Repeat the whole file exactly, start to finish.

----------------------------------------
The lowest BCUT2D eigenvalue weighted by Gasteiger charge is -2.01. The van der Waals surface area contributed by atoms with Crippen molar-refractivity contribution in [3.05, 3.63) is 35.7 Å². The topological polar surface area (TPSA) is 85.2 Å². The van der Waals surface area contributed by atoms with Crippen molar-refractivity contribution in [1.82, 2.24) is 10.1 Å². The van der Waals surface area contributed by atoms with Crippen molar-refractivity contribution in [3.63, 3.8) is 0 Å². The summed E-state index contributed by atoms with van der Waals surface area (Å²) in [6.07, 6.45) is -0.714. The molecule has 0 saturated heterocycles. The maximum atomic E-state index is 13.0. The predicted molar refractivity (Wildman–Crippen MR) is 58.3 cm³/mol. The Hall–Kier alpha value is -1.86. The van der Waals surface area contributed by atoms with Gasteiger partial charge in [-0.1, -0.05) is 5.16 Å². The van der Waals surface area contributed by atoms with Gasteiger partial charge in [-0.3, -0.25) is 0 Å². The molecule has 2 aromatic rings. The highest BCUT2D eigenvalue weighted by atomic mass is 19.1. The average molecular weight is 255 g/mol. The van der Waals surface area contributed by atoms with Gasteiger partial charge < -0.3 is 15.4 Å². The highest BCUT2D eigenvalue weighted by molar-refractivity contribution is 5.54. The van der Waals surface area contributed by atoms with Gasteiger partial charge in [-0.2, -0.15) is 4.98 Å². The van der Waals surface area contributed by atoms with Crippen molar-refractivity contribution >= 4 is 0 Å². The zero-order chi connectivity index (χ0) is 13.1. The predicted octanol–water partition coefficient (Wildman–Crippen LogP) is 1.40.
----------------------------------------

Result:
The lowest BCUT2D eigenvalue weighted by Gasteiger charge is -2.01. The van der Waals surface area contributed by atoms with Crippen molar-refractivity contribution in [3.05, 3.63) is 35.7 Å². The topological polar surface area (TPSA) is 85.2 Å². The van der Waals surface area contributed by atoms with Crippen molar-refractivity contribution in [1.82, 2.24) is 10.1 Å². The van der Waals surface area contributed by atoms with Crippen molar-refractivity contribution in [3.63, 3.8) is 0 Å². The summed E-state index contributed by atoms with van der Waals surface area (Å²) in [6.07, 6.45) is -0.714. The molecule has 0 saturated heterocycles. The maximum atomic E-state index is 13.0. The predicted molar refractivity (Wildman–Crippen MR) is 58.3 cm³/mol. The Hall–Kier alpha value is -1.86. The van der Waals surface area contributed by atoms with Gasteiger partial charge in [-0.1, -0.05) is 5.16 Å². The van der Waals surface area contributed by atoms with Gasteiger partial charge in [-0.3, -0.25) is 0 Å². The molecule has 2 aromatic rings. The highest BCUT2D eigenvalue weighted by atomic mass is 19.1. The average molecular weight is 255 g/mol. The van der Waals surface area contributed by atoms with Gasteiger partial charge < -0.3 is 15.4 Å². The highest BCUT2D eigenvalue weighted by molar-refractivity contribution is 5.54. The van der Waals surface area contributed by atoms with Gasteiger partial charge in [-0.2, -0.15) is 4.98 Å². The van der Waals surface area contributed by atoms with Crippen molar-refractivity contribution >= 4 is 0 Å². The zero-order chi connectivity index (χ0) is 13.1. The predicted octanol–water partition coefficient (Wildman–Crippen LogP) is 1.40.